Some 720,000 rapid COVID-19 tests nearing their official expiration date in March sit in a state warehouse.

The Hawaii Department of Health bought the rapid tests last fall to meet the needs of long-term care facilities after a federal allotment of the tests ran dry. Eventually, long-term care facilities received another type of test — Abbott BinaxNOW tests — sent to nursing homes by the U.S. Department of Health and Human Services that do not require extra equipment to analyze results. That led to the current stockpile, according to DOH Spokeswoman Janice Okubo.

Since their purchase last year, the tests have been used during COVID-19 outbreaks at nursing homes, care homes, prisons, housing complexes and hospital facilities.

The state has accumulated a hefty stockpile of rapid antigen tests, which yield results in minutes but aren’t as accurate as some other testing methods. | dronepicrCC BY 2.0, via Wikimedia Commons dronepicr, CC BY 2.0, via Wikimedia Commons

In an email, Okubo said the remaining supply could be used beyond the tests’ March expiration date if they undergo extra validation tests.

“The goal is to use the tests before they expire,” she said. “If we determine appropriate uses for the tests, then we will use them before expiration. However, it seems likely that the State Laboratories Division will validate some of the tests to continue to use them beyond expiration, and they are preparing for this contingency.”

Some of the extra tests are currently being used for a pilot project led by the Waianae Coast Comprehensive Health Center to test schoolchildren and their household members, she said. That initiative could expand if the project is successful.

The BD Veritor rapid antigen tests yield results in minutes, but a major limitation is an 84% accuracy rate. Other states have collected similar stockpiles, too, limiting their use because of the relatively low accuracy rate.

The accuracy of the rapid Abbott BinaxNOW tests are now also coming into question. A January study by the Centers for Disease Control and Prevention found the Abbott BinaxNOW tests may miss about two-thirds of asymptomatic cases and that it was better at detecting cases among people who had symptoms. The CDC study was published just 13 days after the federal government purchased 150 million of them.

Aly Morici, Abbott’s public affairs representative, told Civil Beat by email that the study maintains that BinaxNOW “facilitates earlier isolation of infectious people and that rapid antigen tests are an important tool to reduce community transmission.”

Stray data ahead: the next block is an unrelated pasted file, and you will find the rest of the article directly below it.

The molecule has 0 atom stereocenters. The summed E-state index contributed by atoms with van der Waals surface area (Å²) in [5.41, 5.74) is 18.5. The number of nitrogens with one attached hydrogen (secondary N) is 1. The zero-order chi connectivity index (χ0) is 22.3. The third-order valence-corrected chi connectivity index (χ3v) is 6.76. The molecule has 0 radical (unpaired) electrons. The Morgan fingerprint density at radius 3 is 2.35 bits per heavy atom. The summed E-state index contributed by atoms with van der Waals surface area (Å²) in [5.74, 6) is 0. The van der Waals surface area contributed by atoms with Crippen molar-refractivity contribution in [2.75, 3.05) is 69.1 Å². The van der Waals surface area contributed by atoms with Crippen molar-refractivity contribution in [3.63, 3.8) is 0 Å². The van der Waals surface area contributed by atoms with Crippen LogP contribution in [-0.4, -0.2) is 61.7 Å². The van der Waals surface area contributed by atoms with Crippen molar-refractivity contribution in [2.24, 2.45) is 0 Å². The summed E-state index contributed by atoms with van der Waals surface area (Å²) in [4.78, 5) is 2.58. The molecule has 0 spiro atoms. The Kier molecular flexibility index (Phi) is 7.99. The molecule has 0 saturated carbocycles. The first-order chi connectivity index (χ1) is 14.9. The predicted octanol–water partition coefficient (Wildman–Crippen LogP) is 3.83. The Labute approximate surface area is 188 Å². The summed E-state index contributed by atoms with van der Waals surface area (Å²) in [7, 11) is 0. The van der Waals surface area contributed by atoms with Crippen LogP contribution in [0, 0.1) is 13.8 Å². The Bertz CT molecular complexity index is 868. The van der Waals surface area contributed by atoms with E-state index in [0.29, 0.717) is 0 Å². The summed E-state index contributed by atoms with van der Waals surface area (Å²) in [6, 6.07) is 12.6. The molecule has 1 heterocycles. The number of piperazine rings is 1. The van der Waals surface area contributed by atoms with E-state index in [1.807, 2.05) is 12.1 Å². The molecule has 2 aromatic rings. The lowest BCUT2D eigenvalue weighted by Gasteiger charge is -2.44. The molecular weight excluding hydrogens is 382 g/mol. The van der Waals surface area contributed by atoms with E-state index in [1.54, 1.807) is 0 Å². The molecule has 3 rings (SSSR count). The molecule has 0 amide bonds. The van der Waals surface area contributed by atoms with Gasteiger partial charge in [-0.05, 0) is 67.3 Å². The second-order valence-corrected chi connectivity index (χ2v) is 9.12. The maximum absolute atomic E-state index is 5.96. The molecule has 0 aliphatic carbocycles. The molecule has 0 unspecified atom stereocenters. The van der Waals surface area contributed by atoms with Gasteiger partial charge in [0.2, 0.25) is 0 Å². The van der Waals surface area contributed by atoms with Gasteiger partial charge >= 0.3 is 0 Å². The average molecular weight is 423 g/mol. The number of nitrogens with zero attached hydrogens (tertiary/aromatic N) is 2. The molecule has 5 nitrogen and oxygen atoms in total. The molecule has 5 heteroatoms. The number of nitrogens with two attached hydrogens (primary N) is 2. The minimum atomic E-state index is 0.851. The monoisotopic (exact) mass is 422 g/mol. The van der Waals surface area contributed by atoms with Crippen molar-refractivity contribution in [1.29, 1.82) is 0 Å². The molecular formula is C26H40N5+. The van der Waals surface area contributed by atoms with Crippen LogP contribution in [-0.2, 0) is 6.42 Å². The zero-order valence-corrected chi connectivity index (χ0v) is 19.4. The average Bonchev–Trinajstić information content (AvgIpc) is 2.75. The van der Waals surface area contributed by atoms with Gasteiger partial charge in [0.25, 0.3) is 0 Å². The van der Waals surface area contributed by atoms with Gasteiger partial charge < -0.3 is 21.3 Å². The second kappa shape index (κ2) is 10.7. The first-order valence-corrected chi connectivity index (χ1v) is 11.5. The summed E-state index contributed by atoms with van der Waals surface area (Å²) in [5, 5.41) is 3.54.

Rapid tests are still crucial screening during emergencies, according to Keith Kawaoka, a deputy director at the Department of Health. They have been useful during outbreaks on Lanai and at the Yukio Okutsu State Veterans Home on the Big Island, he said.

“You don’t want to keep too little in reserves or too much,”  Kawaoka said. “If there’s an outbreak like in prisons or other institutions, we provide those kits to that outbreak investigation.”

Okubo said the department has plans to continue sending them for testing drives on neighbor islands, to screen prison employees and to keep on hand for long-term care facilities.

Independent pharmacies that have the training and workforce to conduct the rapid antigen tests have temporarily suspended community testing to focus on mobile vaccinations, she said.

Douglas Carroll, spokesman for the Hawaii Emergency Management Agency, said the agency has sent nearly 50,000 rapid test kits to various testing initiatives organized by county health offices during the past four weeks. The agency is accepting proposals for the remaining tests in its inventory, he said.

Dr. Scott Miscovich, who has led dozens of testing drives across the islands over the past year, said he believes the rapid tests could be used to bring back activities such as school sports.

Miscovich’s Premier Medical Group Hawaii is currently testing travelers who arrive at the Big Island airports with the rapid tests in coordination with the Hawaii County Civil Defense, the Hawaii county mayor’s office and local airport officials.

“We understood there were large quantities of these available and we were helping them prioritize the ones that were coming up on an expiration date to use at airport arrival testing,” he told Civil Beat.

Miscovich said he sees great potential for rapid testing to assist with reopening schools. His company has already helped local private schools establish regular testing for students.

More funding and support from the new presidential administration could expand COVID-19 testing at schools, he said.

“President Biden has made it crystal clear that within 100 days he wanted a large portion of kids to go back to school and he’s committed to making funding available,” Miscovich said. “We are the number one state in the country in terms of how we’ve controlled COVID-19. Let’s be a leader for the rest of the country.”

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